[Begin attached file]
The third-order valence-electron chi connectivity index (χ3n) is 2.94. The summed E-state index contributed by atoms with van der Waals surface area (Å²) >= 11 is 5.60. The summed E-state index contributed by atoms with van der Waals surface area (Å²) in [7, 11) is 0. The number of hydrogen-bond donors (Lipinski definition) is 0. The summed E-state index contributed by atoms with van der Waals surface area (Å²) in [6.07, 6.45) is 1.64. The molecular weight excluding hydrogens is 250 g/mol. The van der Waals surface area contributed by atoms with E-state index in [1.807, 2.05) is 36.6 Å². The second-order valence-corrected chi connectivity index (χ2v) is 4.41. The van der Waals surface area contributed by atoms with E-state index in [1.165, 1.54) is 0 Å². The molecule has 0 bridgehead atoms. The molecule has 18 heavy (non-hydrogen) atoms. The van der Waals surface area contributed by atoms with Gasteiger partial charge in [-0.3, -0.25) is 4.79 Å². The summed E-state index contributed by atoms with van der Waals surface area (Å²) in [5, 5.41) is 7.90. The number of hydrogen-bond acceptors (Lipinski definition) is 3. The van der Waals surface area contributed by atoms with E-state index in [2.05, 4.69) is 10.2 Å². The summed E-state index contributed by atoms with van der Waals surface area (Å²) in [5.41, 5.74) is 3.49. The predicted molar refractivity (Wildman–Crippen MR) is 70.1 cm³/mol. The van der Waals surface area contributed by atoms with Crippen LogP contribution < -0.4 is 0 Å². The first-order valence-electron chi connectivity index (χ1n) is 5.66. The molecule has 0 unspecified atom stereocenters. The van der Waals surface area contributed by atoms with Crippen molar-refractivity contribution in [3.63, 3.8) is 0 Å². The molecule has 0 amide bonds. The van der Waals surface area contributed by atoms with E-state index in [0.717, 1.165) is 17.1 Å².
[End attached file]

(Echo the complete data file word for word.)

The third-order valence-electron chi connectivity index (χ3n) is 2.94. The summed E-state index contributed by atoms with van der Waals surface area (Å²) >= 11 is 5.60. The summed E-state index contributed by atoms with van der Waals surface area (Å²) in [7, 11) is 0. The number of hydrogen-bond donors (Lipinski definition) is 0. The summed E-state index contributed by atoms with van der Waals surface area (Å²) in [6.07, 6.45) is 1.64. The molecular weight excluding hydrogens is 250 g/mol. The van der Waals surface area contributed by atoms with E-state index in [1.807, 2.05) is 36.6 Å². The second-order valence-corrected chi connectivity index (χ2v) is 4.41. The van der Waals surface area contributed by atoms with E-state index in [1.165, 1.54) is 0 Å². The molecule has 0 bridgehead atoms. The molecule has 18 heavy (non-hydrogen) atoms. The van der Waals surface area contributed by atoms with Gasteiger partial charge in [-0.3, -0.25) is 4.79 Å². The summed E-state index contributed by atoms with van der Waals surface area (Å²) in [5, 5.41) is 7.90. The number of hydrogen-bond acceptors (Lipinski definition) is 3. The van der Waals surface area contributed by atoms with E-state index in [2.05, 4.69) is 10.2 Å². The summed E-state index contributed by atoms with van der Waals surface area (Å²) in [5.41, 5.74) is 3.49. The predicted molar refractivity (Wildman–Crippen MR) is 70.1 cm³/mol. The van der Waals surface area contributed by atoms with Crippen LogP contribution < -0.4 is 0 Å². The first-order valence-electron chi connectivity index (χ1n) is 5.66. The molecule has 0 unspecified atom stereocenters. The van der Waals surface area contributed by atoms with Crippen molar-refractivity contribution in [3.63, 3.8) is 0 Å². The molecule has 0 amide bonds. The van der Waals surface area contributed by atoms with E-state index in [0.717, 1.165) is 17.1 Å².